Potential Strike Is Latest Blow to Canada's Rail Backlog

(Bloomberg) -- Thousands of workers at Canada’s second-largest railway could walk off the job as early as Tuesday, adding to the transport woes that have stranded commodities across the nation’s Prairies.

More than 3,000 of Canadian Pacific Railway train conductors, engineers and electrical workers represented by Teamsters Canada and the International Brotherhood of Electrical Workers could walk off the job as early as Tuesday at 10 p.m. Eastern Daylight Time if a negotiated settlement isn’t reached, according to a Teamsters Canada statement Saturday. Teamsters members voted 98.1 percent to reject the company’s final offer on Friday.

“CP is offering more of the same contract language that workers just voted to reject a few hours ago,” Doug Finnson, president of Teamsters Canada, said in the statement. “The company clearly isn’t serious about reaching a negotiated settlement.”

The company will continue to meet with the unions in the hopes of reaching an agreement, CP said Saturday in a statement. The railway has started its contingency plan for a work stoppage and will work with customers to ensure a “smooth, efficient and safe wind down of operations,” according to the statement.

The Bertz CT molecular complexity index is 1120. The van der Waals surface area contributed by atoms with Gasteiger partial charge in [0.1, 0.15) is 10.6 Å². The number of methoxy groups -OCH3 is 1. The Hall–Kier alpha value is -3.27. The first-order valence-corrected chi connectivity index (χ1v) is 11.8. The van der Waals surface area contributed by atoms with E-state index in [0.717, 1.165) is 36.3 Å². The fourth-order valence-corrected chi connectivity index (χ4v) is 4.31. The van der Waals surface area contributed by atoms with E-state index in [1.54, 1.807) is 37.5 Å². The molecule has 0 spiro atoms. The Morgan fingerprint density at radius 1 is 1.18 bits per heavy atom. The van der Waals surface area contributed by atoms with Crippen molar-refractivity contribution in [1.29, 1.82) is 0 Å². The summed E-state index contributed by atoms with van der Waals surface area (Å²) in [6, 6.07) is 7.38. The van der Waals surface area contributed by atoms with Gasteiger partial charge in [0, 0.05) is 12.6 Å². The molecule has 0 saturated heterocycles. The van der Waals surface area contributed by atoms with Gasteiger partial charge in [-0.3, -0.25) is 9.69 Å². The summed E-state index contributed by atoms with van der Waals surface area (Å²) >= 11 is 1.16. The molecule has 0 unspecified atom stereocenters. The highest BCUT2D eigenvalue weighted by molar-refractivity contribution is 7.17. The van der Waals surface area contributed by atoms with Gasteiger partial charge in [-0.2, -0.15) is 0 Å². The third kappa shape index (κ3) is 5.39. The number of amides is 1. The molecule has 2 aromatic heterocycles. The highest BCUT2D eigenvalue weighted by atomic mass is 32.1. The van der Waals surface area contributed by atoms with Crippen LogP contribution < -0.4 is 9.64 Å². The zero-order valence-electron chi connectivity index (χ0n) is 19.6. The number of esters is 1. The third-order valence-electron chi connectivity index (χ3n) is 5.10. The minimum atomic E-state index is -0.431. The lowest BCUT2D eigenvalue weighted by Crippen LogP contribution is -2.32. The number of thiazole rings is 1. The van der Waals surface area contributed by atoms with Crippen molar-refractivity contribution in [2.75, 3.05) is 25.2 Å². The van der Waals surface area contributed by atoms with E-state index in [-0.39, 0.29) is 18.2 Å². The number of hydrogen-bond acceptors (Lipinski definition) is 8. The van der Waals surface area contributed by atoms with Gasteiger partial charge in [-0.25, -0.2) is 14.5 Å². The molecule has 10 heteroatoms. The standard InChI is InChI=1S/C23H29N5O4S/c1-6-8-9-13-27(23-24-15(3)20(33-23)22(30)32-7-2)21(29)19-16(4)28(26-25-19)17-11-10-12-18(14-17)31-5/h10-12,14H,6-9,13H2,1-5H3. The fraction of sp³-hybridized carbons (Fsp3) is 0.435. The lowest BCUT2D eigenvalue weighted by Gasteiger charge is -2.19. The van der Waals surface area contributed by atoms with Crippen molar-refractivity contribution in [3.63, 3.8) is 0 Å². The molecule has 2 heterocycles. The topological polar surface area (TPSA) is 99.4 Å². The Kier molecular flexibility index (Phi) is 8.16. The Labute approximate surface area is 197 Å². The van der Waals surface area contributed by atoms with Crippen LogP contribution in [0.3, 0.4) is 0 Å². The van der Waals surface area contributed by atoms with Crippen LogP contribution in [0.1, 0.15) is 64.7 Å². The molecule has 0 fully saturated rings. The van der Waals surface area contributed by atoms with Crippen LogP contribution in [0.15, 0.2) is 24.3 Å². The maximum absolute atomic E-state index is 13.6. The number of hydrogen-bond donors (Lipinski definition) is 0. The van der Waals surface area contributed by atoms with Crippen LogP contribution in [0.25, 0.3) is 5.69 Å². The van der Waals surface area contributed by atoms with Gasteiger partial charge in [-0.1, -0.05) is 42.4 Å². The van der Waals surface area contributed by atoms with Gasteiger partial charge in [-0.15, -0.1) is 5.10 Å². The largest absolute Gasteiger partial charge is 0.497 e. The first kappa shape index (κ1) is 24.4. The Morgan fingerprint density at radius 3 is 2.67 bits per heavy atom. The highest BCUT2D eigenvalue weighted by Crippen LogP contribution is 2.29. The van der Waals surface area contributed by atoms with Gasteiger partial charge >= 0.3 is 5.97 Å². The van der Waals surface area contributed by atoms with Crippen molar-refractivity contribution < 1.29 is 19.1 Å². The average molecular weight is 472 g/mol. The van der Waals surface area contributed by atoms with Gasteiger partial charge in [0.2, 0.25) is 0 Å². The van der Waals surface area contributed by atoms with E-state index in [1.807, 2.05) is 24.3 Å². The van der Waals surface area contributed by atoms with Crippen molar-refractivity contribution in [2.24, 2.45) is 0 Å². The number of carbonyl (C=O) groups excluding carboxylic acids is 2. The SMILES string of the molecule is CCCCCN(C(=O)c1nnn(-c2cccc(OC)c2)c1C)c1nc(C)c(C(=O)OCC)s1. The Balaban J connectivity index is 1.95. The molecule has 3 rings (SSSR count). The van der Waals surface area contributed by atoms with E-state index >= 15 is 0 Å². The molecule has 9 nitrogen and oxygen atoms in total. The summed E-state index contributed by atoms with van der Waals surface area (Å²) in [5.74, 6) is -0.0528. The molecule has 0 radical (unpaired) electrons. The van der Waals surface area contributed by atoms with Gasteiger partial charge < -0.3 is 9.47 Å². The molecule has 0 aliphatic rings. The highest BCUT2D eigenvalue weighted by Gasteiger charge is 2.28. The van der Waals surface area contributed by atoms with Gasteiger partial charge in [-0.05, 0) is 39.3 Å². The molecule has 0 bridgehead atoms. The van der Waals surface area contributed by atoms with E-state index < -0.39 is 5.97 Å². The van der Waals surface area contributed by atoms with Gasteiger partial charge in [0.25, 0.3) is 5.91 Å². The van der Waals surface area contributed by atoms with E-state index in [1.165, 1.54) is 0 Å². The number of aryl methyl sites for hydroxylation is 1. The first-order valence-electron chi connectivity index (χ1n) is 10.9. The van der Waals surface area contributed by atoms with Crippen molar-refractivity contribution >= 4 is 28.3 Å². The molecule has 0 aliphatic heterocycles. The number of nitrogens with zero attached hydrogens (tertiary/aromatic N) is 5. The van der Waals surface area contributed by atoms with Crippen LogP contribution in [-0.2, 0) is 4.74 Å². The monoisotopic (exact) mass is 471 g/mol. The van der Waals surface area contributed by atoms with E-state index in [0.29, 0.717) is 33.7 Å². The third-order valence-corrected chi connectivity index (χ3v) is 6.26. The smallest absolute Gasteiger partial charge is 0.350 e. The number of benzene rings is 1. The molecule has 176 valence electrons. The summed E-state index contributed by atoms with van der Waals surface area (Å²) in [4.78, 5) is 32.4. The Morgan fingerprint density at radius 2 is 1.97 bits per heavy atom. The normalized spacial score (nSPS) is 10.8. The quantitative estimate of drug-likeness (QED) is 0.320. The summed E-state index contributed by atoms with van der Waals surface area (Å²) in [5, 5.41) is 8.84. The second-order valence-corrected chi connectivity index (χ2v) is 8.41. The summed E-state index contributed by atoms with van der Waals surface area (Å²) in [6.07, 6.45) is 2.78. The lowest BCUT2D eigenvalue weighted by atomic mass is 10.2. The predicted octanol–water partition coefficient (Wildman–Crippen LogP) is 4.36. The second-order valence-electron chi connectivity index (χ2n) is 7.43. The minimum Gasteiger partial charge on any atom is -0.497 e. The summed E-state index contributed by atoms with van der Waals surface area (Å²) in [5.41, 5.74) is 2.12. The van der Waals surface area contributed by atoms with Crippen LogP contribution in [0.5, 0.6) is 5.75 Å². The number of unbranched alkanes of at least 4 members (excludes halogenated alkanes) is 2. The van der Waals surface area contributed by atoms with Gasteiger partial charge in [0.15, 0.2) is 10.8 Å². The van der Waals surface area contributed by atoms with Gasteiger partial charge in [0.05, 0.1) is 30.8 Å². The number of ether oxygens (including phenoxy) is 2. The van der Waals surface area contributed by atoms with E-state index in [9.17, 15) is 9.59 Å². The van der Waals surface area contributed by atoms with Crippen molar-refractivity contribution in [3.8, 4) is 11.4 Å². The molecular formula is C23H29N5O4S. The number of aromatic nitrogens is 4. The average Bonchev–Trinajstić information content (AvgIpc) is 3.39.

Rail Capacity

The uncertainty over a possible labor disruption comes after a lack of adequate rail capacity led to piles of commodities being stuck on Canada’s Prairies this winter, including grain, oil and lumber.

A potential work stoppage that lasts even a week could cause “serious financial consequences” for grain shippers, said Wade Sobkowich, executive director of the Winnipeg, Manitoba-based Western Grain Elevator Association, which represents the nation’s largest exporters, including Richardson International and Viterra Inc. Exporters are already facing reputational damage from last winter’s capacity shortage and a strike could be another service failure to explain to customers, he said.

“To have zero movement on one of our two major railways in Canada is a very big deal,” Sobkowich said Saturday by phone. “I can tell you the longer it goes on, the greater the impact will be.”

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